Approximately 30 to 50 percent of the homeless are committed, baptized Christians. Yet most of us don’t see them, or even the working class, in our churches. This is not because the homeless or the lower social class don’t go to church. Rather, they have their own churches. Here in Portland, there are churches that specifically target the homeless, and many churches that specifically welcome the working class. There are missions, bible studies, individual worship services and many other venues for the homeless to worship and serve God.
If you don’t see the homeless in your church, it likely due to a cultural difference. Every church is not just a spiritual experience, but a cultural one. We have certain customs and kinds of worship that are specifically for our cultural group which, on the other hand, push away those of different cultural or social experience. For instance, if we speak English in our congregation, we do not offer a welcoming atmosphere to those who only speak Spanish. This is not a bad thing, but we shouldn’t wonder why no Spanish-speaking people come to our services.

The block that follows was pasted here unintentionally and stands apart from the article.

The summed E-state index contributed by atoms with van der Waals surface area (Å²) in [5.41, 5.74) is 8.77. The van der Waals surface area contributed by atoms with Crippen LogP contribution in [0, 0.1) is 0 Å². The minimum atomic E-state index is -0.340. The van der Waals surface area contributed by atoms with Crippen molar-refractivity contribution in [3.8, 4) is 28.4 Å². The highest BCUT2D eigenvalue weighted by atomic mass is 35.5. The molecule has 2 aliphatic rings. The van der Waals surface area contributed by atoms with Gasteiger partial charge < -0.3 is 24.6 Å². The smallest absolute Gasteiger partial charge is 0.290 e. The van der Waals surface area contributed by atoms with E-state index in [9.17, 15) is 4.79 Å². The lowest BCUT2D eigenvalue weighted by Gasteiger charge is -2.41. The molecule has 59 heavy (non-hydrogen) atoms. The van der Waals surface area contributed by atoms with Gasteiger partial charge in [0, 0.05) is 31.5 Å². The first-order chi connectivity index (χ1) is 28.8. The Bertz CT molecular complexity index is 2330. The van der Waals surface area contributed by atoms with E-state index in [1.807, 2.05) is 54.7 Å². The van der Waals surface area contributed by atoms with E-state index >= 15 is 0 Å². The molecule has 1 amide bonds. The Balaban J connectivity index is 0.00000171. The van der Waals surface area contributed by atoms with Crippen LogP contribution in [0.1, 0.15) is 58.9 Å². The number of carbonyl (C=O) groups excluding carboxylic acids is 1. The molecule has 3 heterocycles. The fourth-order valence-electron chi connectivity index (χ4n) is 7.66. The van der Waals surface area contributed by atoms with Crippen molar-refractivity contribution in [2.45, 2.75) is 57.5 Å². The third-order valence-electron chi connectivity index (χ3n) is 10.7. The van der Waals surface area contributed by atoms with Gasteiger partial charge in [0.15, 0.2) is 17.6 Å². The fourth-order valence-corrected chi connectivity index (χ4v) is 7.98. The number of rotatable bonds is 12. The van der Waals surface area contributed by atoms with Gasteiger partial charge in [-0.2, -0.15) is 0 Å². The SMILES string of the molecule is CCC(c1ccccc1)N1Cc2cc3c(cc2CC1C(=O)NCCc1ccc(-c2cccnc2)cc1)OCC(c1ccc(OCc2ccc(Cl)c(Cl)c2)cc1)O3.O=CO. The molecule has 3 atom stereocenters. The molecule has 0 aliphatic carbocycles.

Similarly, if everyone in our church is clothed in suits or dresses, smells good and has a small group of like-dressed friends with whom they associate exclusively, it should be no wonder that homeless people, even if they wandered into the church, wouldn’t feel welcome. If the church has a number of unspoken rules, such as not speaking during the sermon or Bible readings, not making statements in the middle of the service, not pacing or making wild movements in the middle of an aisle, then it is no wonder that the mentally ill wouldn’t feel welcome in our church. And most churches aren’t open to having people drunk or high in their service.
The homeless do not refrain from coming to these churches because they are not really Christian. Nor do they avoid them because they are greater sinners than other church-going Christians. It is because they feel uncomfortable, out of place and that everyone is judging them.
If you would like to have the homeless feel welcome at your church, then have a special greeter for them. This greeter is to specifically “dress down”, looking comfortable in the sanctuary in jeans and a t-shirt. The street greeter should be on the look out for the homeless and the mentally ill to specifically welcome them and to explain to them about the service. The street greeter could also keep an eye on the guests to make sure that they are alright and to give them a gentle reminder to respect others around them if needed. If a guest is causing too much of a fuss, then the street greeter could gently lead them outside, and recommend that their street guest could perhaps come again when they are more ready to be in that group of people. Most of all, however, the street greeter is to make them feel at home, as if they were coming to the family to which they had never belonged before.